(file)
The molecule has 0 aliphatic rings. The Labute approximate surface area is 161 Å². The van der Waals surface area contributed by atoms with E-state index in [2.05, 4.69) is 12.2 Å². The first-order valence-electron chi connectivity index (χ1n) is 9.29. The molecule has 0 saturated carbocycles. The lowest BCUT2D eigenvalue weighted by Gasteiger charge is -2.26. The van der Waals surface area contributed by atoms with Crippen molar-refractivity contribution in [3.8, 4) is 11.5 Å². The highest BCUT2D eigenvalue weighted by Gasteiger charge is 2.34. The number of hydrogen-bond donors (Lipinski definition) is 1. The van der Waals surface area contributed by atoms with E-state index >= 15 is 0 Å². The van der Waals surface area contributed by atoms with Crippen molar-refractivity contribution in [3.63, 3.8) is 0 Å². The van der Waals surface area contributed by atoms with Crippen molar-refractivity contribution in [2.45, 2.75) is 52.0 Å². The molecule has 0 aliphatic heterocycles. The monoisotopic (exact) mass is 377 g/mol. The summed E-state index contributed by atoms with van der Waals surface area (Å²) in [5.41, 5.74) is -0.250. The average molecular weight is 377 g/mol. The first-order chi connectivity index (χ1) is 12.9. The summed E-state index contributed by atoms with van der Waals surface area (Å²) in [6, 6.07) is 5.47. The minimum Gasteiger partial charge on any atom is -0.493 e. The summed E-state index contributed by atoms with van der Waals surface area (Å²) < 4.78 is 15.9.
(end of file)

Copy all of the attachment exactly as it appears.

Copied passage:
The molecule has 0 aliphatic rings. The Labute approximate surface area is 161 Å². The van der Waals surface area contributed by atoms with E-state index in [2.05, 4.69) is 12.2 Å². The first-order valence-electron chi connectivity index (χ1n) is 9.29. The molecule has 0 saturated carbocycles. The lowest BCUT2D eigenvalue weighted by Gasteiger charge is -2.26. The van der Waals surface area contributed by atoms with Crippen molar-refractivity contribution in [3.8, 4) is 11.5 Å². The highest BCUT2D eigenvalue weighted by Gasteiger charge is 2.34. The number of hydrogen-bond donors (Lipinski definition) is 1. The van der Waals surface area contributed by atoms with E-state index >= 15 is 0 Å². The van der Waals surface area contributed by atoms with Crippen molar-refractivity contribution in [3.63, 3.8) is 0 Å². The van der Waals surface area contributed by atoms with Crippen molar-refractivity contribution in [2.45, 2.75) is 52.0 Å². The molecule has 0 aliphatic heterocycles. The monoisotopic (exact) mass is 377 g/mol. The summed E-state index contributed by atoms with van der Waals surface area (Å²) in [5.41, 5.74) is -0.250. The average molecular weight is 377 g/mol. The first-order chi connectivity index (χ1) is 12.9. The summed E-state index contributed by atoms with van der Waals surface area (Å²) in [6, 6.07) is 5.47. The minimum Gasteiger partial charge on any atom is -0.493 e. The summed E-state index contributed by atoms with van der Waals surface area (Å²) < 4.78 is 15.9.